An extremely rare ladys 18ct white gold, emerald, ruby and diamond-set ring watch by Piaget tripled its estimate, selling for £18,000 in a sale of Jewellery, Watches, and Objects of Vertu at Noonans
Mayfair on Tuesday, September 12, 2023. Dating from circa 1976, the ring watch was estimated at £5,000-7,000 and was bought by a UK collector [lot 410].
Following the sale, Joanne Lewis, Watch specialist at Noonans commented: This stunning ring watch achieved a high price due to its rarity, being one of only three examples of this model made by Piaget between 1966-1976. Piaget, who have a reputation for making exquisitely crafted unusual ladies watches, confirmed that they have a similar example in their Private Collection.
An unusual Jaeger LeCoultre pink gold and diamond set watch, the Reverso Duet Classique, dating from circa 2016, sold for a hammer price of £6,500 against an estimate of £4,000- 6,000. Bought by a UK collector, the ladys beautiful diamond wristwatch offered two different dials powered by a single movement. This pink gold model features a stunning pavé diamond- set dial, while the rectangular swivelling case reveals the second Art Deco inspired black dial, allowing the wearer to adapt the style of dial to complement their outfit [lot 422].
Among the highlights of the jewellery section was a diamond necklace, circa 1890, with an articulated frontispiece designed as a garland with ribbon bow motifs, set throughout with old- cushion and old brilliant-cut diamonds, selling for a hammer price of £16,000 against a pre-sale estimate of £7,000-9,000, the strong price illustrating the shortage of good antique pieces on the auction market [lot 334].
A pretty Art Deco diamond bracelet, composed of six panels, each centred with a flowerhead motif within geometric pierced decorated borders, sold above estimate for £10,000. [lot 327].
A stunning enamelled and gem-set serpent bracelet, circa 1860, the articulated body unusually detailed throughout with blue enamel and with an opal, diamond, and ruby set head, presented in its original fitted case, realised £9,500 against an estimate of £3,000-5,000. The bracelet was formerly the property of Sir Charles James Napier, (1782-1853), British General and Commander-in-Chief in India, famous for conquering the Sindh province of British India, (now in present-day Pakistan) and was being sold by a direct descendant of the family.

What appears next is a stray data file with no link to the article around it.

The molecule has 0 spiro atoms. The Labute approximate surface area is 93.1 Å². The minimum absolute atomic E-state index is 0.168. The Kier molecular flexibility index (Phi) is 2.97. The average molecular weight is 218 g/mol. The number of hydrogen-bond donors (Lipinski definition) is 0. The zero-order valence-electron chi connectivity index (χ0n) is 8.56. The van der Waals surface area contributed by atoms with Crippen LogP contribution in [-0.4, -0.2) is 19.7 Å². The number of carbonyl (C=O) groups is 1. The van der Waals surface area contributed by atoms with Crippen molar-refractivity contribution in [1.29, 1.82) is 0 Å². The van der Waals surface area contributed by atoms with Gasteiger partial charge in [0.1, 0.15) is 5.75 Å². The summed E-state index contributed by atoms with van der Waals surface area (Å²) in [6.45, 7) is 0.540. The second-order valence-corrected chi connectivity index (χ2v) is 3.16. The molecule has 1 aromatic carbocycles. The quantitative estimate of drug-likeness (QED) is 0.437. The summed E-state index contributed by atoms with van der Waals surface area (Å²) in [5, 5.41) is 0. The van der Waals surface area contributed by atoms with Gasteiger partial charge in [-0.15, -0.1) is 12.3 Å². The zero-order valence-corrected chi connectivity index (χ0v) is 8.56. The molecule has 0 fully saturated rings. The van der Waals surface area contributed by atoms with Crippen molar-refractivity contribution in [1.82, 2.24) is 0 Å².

According to the note of provenance attached to the underside of the case, Sir Charles Napier had given the bracelet to 'Grandmama Aberdare'. It had then passed down through the family to Alice Bruce, an aunt of the ultimate recipient, who had written the history on this note, as a wedding gift. Grandmama Aberdare was Lady Nora Creina Blanche Bruce (1827- 97), second wife of the 1st Baron Aberdare (1815-95), who became Lord President of the Council and Home Secretary under Gladstone, and daughter of Sir William Napier (1785- 1860), the younger brother of Sir Charles. Both brothers fought in the Peninsular War, and both later rose to the rank of General.
While William wrote a definitive history of the Peninsular War, Charles pursued a military career, which included an appointment as Governor of Kefalonia and most famously the conquering of The Sindh Province in India as head of the British Army. Alice Bruce (1867- 1951) was the youngest daughter of the Lord and Lady Aberdare, and granddaughter of Sir William Napier. A celebrated educationalist and administrator, she served as President of Aberdare Hall in Cardiff [lot 323].
The Objects of Vertu section included a fine Private Collection of Boxes. A fine early English gold snuff box, circa 1720, in lovely condition and richly decorated throughout with a hunting scene to the front, and a riverside scene of a crane wrestling a serpent to the reverse, sold for
£6,500 [lot 437].